STFC Chief Executive, Professor John Womersley said: “I’m delighted that we have indeed discovered a particle consistent with the Higgs boson! These results mark a significant breakthrough in our understanding of the fundamental laws that govern the Universe. Obviously having found a new particle, there is still much, much more to do at the LHC – we need to confirm that this new particle is the reason some particles have tangible mass while others are insubstantial, as proposed by Peter Higgs and other scientists, who predicted that a particle like this one must exist for our current understanding of the Universe to work.”
Speaking of the findings the Minister for Universities and Science David Willetts said: “This news from CERN is a breakthrough in world science. The UK has made an enormous contribution over the last 20 years supporting the search for the Higgs Boson. Our researchers, universities and industry partners have been instrumental in making the Large Hadron Collider such a success. They deserve recognition for their contribution to this scientific milestone that will change the way we look at the universe from now on. And of course Professor Higgs of Edinburgh University has now secured his place in history.”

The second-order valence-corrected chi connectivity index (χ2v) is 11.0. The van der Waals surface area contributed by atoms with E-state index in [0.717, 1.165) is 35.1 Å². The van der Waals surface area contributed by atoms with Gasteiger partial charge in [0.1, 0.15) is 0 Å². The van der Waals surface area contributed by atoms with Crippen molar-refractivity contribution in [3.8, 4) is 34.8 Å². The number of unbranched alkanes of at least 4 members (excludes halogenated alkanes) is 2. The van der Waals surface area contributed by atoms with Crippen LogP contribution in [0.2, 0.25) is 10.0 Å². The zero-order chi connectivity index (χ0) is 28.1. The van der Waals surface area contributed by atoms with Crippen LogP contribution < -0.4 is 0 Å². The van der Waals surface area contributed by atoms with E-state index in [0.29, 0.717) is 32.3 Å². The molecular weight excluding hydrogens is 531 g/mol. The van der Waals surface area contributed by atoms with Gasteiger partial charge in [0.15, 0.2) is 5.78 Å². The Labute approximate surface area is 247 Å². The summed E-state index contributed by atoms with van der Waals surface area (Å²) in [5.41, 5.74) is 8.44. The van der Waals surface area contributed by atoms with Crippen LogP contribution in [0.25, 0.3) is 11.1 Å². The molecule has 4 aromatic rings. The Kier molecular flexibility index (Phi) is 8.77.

The UK is a world leader in particle physics and has played a central role in this research, from the theorists who formulated the model known as the Higgs mechanism, to the engineers and scientists who have designed, built and exploited the LHC – one of the most complex scientific instruments ever built.